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The longer that the market consolidates yesterday's surge, the less likely that it will resume the rally.


The past several weeks have produced some very interesting relationships. Some are insightful, others are just fascinating. One example is yesterday's rally, which was one for the record books. So was the rally exactly two weeks earlier. But even more interesting is that each rally's gain was nearly identical in the broad-based S&Ps, 29 points from the prior session's close. And so was each rally's 39-point gain from the prior session's low.

Also interesting is that each rally was signaled by the prior day's "Gotcha!" setup (a.k.a. "Fat Lady"), in which a new trend low intraday is recovered to close above prior sessions' lows.

The symmetry is fascinating. The insight is that the market abhors symmetry. Stated another way, two consecutive rally legs are the product of two separate groups of buyers, and their motivations aren't likely to be identical. The first rally was driven by bigger risk-takers that were willing to buy a low; yesterday's "repeat" was a relief rally in reaction to FOMC news that was friendlier than its expectations. With different personalities dominating each rally, this week's instance is unlikely to enter another consolidation that resolves in another upleg. That still leaves several other possible outcomes, but at least we know what the market isn't likely to do if it were to develop another consolidation here.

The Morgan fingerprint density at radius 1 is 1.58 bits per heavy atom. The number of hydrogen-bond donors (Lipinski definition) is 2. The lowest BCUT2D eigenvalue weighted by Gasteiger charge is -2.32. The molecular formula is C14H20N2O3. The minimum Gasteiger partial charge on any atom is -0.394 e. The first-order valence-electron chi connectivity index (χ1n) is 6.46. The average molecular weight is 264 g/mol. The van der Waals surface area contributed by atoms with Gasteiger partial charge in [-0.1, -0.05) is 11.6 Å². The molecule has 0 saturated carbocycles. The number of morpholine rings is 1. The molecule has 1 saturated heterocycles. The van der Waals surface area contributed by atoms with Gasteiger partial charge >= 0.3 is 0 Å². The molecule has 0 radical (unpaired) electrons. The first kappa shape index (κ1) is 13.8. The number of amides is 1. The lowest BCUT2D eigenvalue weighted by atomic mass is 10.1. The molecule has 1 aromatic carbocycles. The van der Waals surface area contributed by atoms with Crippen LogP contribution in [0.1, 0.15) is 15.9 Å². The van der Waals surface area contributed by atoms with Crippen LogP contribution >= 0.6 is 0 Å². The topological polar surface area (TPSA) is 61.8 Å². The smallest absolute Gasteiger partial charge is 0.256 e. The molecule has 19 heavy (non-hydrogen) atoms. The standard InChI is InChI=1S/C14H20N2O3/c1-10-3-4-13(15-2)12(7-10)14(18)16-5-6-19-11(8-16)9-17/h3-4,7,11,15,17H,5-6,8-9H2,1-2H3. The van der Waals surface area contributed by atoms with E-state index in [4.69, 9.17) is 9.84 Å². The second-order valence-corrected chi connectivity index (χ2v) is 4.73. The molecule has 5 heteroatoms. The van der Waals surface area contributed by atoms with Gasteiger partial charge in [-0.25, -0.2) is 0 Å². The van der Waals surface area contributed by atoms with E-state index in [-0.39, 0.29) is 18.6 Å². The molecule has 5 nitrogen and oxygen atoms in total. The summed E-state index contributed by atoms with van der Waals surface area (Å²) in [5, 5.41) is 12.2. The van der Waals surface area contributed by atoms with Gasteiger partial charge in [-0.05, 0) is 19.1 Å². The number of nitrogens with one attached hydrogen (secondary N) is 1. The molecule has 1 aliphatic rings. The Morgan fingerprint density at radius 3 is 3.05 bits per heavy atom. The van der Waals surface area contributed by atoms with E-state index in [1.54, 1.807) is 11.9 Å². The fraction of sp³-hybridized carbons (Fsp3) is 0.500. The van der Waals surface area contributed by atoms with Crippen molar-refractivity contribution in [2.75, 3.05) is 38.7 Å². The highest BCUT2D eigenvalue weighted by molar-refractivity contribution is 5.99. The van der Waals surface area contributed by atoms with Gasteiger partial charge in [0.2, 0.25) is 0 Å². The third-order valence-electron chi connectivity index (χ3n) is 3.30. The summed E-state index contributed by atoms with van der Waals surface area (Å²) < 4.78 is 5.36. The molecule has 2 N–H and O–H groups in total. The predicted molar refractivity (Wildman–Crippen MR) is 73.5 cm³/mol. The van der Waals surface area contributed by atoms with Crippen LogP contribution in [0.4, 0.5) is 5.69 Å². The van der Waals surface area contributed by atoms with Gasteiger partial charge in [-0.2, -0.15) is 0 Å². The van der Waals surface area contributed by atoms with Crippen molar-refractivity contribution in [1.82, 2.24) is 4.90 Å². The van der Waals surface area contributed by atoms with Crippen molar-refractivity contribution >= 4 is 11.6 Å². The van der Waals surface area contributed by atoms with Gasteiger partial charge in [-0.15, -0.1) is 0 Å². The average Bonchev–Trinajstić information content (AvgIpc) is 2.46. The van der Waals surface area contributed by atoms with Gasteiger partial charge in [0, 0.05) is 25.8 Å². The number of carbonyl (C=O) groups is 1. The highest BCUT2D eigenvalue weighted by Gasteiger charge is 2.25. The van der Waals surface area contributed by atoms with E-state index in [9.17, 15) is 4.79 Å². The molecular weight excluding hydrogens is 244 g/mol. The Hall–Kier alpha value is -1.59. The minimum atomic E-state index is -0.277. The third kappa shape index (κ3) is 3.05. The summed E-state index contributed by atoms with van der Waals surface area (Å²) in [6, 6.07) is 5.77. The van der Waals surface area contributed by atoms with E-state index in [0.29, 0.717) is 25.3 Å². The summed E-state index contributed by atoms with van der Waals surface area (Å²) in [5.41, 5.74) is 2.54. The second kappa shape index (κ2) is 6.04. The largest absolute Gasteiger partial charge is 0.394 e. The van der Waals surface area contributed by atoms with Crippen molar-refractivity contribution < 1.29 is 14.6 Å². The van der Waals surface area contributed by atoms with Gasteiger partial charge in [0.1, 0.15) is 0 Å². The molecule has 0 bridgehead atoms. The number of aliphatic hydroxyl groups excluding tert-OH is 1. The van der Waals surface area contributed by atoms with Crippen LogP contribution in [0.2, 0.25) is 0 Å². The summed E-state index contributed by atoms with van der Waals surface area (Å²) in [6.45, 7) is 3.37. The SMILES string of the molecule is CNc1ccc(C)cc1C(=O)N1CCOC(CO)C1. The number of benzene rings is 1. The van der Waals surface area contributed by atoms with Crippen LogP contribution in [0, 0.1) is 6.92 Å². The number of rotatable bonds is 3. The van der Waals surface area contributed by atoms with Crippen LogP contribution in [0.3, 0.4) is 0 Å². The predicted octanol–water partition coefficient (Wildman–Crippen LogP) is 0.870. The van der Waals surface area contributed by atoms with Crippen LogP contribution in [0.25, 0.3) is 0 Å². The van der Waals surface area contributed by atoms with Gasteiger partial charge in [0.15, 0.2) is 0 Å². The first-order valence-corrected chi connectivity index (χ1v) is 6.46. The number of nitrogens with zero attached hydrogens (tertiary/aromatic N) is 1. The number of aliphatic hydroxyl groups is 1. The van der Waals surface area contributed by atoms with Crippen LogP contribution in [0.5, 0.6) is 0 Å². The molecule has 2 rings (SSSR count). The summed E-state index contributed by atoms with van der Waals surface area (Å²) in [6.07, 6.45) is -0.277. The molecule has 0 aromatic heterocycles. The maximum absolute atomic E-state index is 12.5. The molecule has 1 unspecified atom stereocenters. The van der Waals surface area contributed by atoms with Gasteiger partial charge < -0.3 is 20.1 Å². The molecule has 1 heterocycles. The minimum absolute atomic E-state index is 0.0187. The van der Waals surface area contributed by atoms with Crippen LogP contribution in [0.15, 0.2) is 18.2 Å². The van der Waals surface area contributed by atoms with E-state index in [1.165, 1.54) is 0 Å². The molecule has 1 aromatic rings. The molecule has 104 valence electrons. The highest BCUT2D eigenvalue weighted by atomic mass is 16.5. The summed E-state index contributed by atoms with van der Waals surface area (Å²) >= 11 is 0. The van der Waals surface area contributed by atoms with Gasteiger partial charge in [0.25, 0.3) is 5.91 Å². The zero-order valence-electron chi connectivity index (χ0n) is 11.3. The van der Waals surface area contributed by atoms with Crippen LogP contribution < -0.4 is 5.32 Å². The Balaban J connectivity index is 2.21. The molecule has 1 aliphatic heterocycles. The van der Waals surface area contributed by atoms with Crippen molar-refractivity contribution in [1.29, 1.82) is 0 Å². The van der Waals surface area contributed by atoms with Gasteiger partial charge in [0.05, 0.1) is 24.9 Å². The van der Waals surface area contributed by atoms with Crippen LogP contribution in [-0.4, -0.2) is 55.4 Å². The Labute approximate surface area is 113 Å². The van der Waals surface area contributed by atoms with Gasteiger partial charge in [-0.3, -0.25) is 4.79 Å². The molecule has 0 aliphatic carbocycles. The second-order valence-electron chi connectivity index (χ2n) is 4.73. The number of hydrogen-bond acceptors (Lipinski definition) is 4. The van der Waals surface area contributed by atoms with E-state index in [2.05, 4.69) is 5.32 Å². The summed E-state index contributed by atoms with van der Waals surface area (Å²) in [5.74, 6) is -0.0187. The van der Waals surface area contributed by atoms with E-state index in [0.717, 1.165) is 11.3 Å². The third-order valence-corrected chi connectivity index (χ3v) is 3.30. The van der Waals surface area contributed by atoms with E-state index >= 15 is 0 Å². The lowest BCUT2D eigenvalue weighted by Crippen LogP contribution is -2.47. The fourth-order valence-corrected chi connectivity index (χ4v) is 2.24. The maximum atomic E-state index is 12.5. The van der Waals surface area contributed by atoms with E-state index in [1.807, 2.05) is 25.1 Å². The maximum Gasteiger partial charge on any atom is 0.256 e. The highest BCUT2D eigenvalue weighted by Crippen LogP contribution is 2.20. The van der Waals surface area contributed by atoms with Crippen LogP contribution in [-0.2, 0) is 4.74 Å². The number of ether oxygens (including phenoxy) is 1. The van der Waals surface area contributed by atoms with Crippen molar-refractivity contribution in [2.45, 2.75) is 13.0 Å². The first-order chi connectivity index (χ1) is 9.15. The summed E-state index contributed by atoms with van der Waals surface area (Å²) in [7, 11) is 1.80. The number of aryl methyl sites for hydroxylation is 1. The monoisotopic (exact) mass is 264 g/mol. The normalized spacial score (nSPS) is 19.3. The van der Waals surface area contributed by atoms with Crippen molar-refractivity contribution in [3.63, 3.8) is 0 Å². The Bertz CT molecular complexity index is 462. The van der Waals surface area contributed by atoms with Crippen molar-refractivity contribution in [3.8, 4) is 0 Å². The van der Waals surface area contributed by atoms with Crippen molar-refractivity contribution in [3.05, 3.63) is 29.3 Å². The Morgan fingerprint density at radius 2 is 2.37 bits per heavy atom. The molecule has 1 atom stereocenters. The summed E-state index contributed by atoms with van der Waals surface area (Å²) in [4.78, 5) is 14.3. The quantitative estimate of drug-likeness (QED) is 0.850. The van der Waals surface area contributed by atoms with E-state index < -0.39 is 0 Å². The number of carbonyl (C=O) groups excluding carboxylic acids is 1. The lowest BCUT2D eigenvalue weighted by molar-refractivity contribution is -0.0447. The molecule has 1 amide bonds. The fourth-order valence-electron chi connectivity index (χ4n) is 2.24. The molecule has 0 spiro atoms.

Several other patterns that developed in the interim help to further reduce the list of possible outcomes to this upleg. Some rely upon the same process of elimination described above. Others have their own definite expectations. It isn't known whether either is accurate until the dust has settled on its resolution. And there's always something to be learned from patterns that fail.

But one thing we already know is the longer that the market consolidates yesterday's surge, the less likely that it will resume the rally.
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